Space rock to pass closer than some satellites

Graph showing the trajectories of asteroid 2023 BU and the orbit of common satellites around the Earth.

You definitely shouldn’t panic, but there is a large asteroid about to pass close to Earth in the next few hours.

About the size of a bus, the space rock, known as 2023 BU, will fly over the southern tip of South America shortly after midnight GMT.

With an expected maximum approach of 3,600 km (2,200 miles), it counts as one close shave.

And it illustrates how there are still significantly sized asteroids lurking near Earth that have yet to be detected.

This was gathered just last weekend by amateur astronomer Gennadiy Borisov, who operates out of Nauchnyi in Crimea, the peninsula that Russia wrested from Ukraine in 2014.

Follow-up observations have refined what we know about BU 2023’s size and, more importantly, its orbit.

That’s how astronomers can be so sure it will miss the planet, even as it enters the arc occupied by the world’s telecommunications satellites, which are 36,000 km (22,000 miles) above us.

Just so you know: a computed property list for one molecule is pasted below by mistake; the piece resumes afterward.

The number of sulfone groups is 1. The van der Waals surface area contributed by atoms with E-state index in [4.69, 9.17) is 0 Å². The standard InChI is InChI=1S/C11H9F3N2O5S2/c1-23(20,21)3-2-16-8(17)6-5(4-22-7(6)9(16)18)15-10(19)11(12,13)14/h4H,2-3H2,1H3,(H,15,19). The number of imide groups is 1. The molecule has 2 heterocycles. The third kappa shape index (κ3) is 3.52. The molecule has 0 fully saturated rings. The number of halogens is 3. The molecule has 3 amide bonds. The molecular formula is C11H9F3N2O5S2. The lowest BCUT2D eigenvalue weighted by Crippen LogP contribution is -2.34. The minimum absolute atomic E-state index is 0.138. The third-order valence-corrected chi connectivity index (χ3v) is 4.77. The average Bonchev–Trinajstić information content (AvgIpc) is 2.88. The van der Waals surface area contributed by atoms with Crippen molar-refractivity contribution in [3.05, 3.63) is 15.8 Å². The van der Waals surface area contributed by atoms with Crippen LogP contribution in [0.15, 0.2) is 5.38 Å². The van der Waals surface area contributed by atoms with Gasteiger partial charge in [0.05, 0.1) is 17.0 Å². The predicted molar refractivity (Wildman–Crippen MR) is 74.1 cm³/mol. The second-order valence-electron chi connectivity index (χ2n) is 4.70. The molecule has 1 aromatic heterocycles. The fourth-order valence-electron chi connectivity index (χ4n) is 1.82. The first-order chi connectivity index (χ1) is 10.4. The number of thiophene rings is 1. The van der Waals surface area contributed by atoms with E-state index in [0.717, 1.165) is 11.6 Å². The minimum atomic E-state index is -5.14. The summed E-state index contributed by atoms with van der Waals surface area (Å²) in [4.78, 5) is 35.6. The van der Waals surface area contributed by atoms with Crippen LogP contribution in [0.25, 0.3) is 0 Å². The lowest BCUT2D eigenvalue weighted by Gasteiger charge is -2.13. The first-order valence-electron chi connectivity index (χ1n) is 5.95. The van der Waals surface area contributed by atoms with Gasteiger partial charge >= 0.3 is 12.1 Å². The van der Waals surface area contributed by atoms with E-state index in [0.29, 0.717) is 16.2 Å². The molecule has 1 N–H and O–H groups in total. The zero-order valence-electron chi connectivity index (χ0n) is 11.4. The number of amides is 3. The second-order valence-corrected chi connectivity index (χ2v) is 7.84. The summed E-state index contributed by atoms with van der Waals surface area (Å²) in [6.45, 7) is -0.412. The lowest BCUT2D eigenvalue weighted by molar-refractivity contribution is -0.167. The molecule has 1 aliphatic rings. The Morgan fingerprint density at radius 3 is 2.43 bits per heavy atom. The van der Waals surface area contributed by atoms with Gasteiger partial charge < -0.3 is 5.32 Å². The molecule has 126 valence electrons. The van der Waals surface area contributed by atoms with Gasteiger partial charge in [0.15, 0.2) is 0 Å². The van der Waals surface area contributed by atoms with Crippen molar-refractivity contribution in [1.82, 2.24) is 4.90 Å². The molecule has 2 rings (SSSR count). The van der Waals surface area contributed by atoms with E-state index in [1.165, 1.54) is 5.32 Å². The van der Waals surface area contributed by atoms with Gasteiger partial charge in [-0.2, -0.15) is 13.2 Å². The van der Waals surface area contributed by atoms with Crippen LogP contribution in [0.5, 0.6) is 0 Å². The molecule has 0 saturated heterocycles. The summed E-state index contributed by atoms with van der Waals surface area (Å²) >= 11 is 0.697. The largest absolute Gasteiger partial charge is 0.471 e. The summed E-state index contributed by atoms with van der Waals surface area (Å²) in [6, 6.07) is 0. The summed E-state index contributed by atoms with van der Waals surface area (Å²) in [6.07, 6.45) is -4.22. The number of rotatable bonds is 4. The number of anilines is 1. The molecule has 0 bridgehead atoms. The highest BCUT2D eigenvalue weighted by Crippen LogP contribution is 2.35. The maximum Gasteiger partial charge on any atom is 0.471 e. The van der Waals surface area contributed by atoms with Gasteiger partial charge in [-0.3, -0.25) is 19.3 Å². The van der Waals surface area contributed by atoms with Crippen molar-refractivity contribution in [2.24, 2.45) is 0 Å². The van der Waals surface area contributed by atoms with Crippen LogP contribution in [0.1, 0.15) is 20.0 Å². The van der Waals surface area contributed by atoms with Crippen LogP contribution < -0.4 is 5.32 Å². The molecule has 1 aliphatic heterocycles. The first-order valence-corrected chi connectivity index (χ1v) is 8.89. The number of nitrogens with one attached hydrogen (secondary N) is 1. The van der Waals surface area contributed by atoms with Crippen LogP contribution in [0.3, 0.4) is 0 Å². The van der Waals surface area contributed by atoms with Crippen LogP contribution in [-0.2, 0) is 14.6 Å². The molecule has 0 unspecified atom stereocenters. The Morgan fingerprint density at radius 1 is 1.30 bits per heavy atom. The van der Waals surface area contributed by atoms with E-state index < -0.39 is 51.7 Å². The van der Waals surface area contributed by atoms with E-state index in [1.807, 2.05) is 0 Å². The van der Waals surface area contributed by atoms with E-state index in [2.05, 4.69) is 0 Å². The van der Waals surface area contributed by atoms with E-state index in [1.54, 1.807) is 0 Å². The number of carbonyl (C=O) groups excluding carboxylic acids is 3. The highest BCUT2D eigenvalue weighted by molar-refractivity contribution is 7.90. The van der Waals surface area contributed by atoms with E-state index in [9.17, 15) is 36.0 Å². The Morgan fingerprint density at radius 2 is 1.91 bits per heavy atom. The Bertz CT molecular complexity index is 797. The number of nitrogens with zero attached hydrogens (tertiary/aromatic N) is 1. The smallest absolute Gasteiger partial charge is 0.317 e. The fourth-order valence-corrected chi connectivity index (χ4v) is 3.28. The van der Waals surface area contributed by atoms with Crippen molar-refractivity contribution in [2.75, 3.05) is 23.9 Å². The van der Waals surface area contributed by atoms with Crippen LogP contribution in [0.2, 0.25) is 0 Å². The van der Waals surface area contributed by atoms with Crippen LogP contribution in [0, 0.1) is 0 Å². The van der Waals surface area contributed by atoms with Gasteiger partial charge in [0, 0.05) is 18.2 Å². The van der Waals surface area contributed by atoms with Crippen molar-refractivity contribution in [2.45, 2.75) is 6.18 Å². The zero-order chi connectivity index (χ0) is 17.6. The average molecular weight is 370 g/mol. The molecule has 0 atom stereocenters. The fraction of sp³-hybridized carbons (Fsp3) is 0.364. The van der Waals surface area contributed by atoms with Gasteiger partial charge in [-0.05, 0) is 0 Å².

The chances of hitting a satellite are very, very slim.

The time of the lowest altitude is calculated at 7:27 pm EST on Thursday; 00:27 GMT on Friday.

Even if BU 2023 were on a direct collision course, it would struggle to do much damage.

With an estimated size of 3.5 m to 8.5 m in diameter (11.5 ft to 28 ft), the rock would likely disintegrate high in the atmosphere. However it would produce a spectacular fireball.

For comparison, the famous Chelyabinsk meteor that entered Earth’s atmosphere over southern Russia in 2013 was an object about 20 meters in diameter. It produced a blast wave that shattered windows to the ground.

Scientists at the US space agency NASA say BU 2023’s orbit around the Sun will be changed by its encounter with Earth.

Our planet’s gravity will pull it and adjust its path through space.

“Before encountering Earth, the asteroid’s orbit around the Sun was roughly circular, approximating Earth’s orbit, taking 359 days to complete its orbit around the Sun,” the agency said in a statement.

“After its encounter, the asteroid’s orbit will be more elongated, moving it about halfway between the orbits of Earth and Mars at its farthest point from the Sun. The asteroid will then complete one orbit every 425 days.”

There is a major effort underway to find the much larger asteroids that could actually do damage if they were to hit Earth.

Graph: Asteroid populations

Graph: Asteroid populations

The real monsters out there, like the 12km wide rock that wiped out the dinosaurs, have probably all been spotted and are no cause for concern. But you reduce the size to something that is, say, 150 meters in diameter and our inventory has gaps.

Statistics indicate that perhaps only about 40% of these asteroids have been seen and evaluated to determine the level of threat they might pose.

Such objects would inflict city-scale devastation if they were to hit the ground.

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